Piling up our plates with more food and energy than we need, will mean your body will store the excess as fat and over time will lead you to become overweight or obese – increasing your risk of developing a number of diseases such as heart disease, type 2 diabetes and some types of cancer. On the other hand, not eating enough portions of some foods can mean you won’t be eating a balanced diet to provide your body with enough essential nutrients it needs to stay healthy. Understanding and tackling your portion sizes can have a great impact on your health as well as your waistline!
Check out Serving Sizes
Take a close look at suggested serving sizes on food labels. The nutrition information displayed per portion will reflect the suggested serving size and sometimes this can be smaller than you think it is. For example 500ml bottles of soft drinks often provide nutrition information for a serving size of 250ml – so if you are drinking the whole bottle you are drinking two portions and will be consuming more calories than you may think you are!
Tips For Reducing Portion Size
• Choose a smaller plate – serving a portion on a large plate can make it appear small and you may be tempted to add more, or opt for a plate with a large rim as then the centre of the plate is smaller so you will naturally serve yourself less food
• Try measuring your portions – sometimes it can be hard to judge what a healthy portion size is. Weighing out foods can help you be more controlled about how much food you prepare and cook, this can be useful for things like pasta, rice and foods in large sharing bags such as crisps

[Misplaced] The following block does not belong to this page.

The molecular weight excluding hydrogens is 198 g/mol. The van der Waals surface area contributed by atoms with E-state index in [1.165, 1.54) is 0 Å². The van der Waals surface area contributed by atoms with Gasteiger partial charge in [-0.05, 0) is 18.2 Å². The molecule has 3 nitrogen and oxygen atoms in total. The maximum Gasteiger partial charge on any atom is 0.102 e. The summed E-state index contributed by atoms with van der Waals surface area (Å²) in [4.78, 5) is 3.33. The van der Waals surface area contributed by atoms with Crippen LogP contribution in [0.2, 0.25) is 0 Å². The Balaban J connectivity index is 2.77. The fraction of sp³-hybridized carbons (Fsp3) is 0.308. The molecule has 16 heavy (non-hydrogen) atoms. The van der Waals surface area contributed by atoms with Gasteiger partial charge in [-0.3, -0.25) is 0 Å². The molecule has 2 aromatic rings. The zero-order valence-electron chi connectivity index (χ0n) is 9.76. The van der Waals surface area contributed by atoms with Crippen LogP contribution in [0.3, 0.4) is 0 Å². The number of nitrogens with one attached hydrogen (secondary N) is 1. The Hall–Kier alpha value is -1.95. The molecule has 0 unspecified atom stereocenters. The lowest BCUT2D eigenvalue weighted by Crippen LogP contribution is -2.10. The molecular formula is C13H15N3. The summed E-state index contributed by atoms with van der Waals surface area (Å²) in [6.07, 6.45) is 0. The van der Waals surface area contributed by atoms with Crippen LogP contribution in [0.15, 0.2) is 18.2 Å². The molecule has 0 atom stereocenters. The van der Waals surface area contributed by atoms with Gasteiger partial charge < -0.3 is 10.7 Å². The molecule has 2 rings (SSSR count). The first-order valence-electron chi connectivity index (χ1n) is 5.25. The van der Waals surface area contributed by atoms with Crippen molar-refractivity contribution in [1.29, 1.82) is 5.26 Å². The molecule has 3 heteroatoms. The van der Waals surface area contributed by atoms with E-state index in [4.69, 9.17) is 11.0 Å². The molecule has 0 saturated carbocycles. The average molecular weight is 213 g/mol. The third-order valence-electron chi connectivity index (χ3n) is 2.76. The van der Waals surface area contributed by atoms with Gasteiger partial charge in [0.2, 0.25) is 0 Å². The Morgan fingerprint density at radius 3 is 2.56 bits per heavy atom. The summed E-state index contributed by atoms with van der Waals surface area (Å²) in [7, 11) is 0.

• Don’t pick at leftovers – as tempting as it may be to finish off what is left to prevent food waste put it in the fridge and save for the next day instead
• Don’t serve food from a serving dish on the table – you may be tempted to go for another helping if the food is sitting right in front of you
• Don’t be tempted to ‘go large’ – it may seem like value for money but this will mean you will be eating portion sizes larger than you may need and the likelihood is you’ll eat the whole portion even if you’ve told yourself you won’t. If you opt for a large portion, share it.
• Ask for less – many restaurant portion sizes are supersized but some now offer smaller portions as an alternative, or if you can’t see it on the menu ask your waiter/waitress for less.
The Eatwell Guide shows the five food groups and the proportions we need to eat them in to achieve a balanced diet to help us eat a range of different nutrients to keep us healthy. For good health the it also advises the below portions of certain foods:
Fruit and Vegetables: At least 5 different portions a day. 1 portion is 80g.
Red and Processed Meats: If you regularly consume over 90g a day, cut down to no more than 70g per day (no more than 500g, cooked weight, per week).
Fish: Eat two portions of sustainably sourced fish a week, one of which should be oily fish (salmon, mackerel, sardines, fresh tuna). A portion is 140g (cooked weight).
Fruit Juice and Smoothies: Limit to a 150ml portion per day.
This article has been written by Lisa-Marie Huggins RNutr, Senior Nutritionist.